Booster vaccination shots against COVID-19 have already begun for some people at high risk from the virus, and could become available to Australians six months after their second dose.
Lieutenant General John Frewen, leader of the national vaccine taskforce, said booster doses were already being offered to the immunocompromised.
But the government is waiting advice on booster shots from ATAGI, which Frewen expects is on the cusp of making a decision.
“We’ll work the priority groups in the very first instance, aged and disability, front-line health workers, those sorts of areas,” he said.
“But we think what will happen is that as people become eligible from six months, they’ll just be able to go and grab a booster shot.”
He said AstraZeneca would remain available while mRNA vaccines, including Pfizer and Moderna, would be the mainstays of the booster program.
“Pfizer has got the right approvals in place, so they’ll immediately be brought into play once we’ve got the ATAGI advice and then we would hope to see Moderna soon after that,” Frewen said.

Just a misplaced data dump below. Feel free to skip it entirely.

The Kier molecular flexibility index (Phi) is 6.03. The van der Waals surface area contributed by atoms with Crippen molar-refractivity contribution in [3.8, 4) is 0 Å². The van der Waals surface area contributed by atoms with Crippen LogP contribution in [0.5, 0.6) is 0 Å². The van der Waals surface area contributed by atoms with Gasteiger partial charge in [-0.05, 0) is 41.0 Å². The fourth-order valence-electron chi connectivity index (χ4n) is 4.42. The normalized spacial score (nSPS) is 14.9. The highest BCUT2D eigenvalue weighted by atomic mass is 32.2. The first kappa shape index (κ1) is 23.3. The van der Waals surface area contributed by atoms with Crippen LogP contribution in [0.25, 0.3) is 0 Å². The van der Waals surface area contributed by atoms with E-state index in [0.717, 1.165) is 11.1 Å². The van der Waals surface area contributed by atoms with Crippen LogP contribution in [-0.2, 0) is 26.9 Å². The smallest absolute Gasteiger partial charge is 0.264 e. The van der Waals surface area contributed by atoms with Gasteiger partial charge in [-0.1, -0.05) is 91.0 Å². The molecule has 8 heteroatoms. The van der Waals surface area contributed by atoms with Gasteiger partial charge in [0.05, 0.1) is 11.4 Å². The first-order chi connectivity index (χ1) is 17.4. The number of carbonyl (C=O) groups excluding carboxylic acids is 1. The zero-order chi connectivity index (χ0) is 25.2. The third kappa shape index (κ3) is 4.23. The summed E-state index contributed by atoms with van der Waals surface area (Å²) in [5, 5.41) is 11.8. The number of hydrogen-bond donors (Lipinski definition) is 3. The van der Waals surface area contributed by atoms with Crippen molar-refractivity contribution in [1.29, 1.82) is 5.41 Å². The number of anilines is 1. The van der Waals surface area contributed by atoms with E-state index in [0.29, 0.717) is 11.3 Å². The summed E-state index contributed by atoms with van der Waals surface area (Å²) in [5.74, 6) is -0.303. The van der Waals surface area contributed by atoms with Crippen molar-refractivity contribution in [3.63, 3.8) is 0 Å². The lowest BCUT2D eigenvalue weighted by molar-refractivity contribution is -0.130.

It came as the federal government launched a new advertising campaign focusing on hopeful messages on Monday, signalling a return to a more normal, free life was within reach.
Another campaign is focusing on high profile Aboriginal and Torres Strait Islander Australians encouraging First Nations communities to get vaccinated.
Frewen said close to 50% of Aboriginal and Torres Strait Islander people were fully vaccinated, while 60% had their first dose.
“There’s hesitancy in some areas. There’s misinformation. There’s complacency. So there’s a range of challenges,” he said.
“But really encouraging over the last fortnight, the first dose rates for Indigenous Australians have exceeded the national first dose rate. So that’s a positive sign and we’re just hoping to keep building on that momentum.”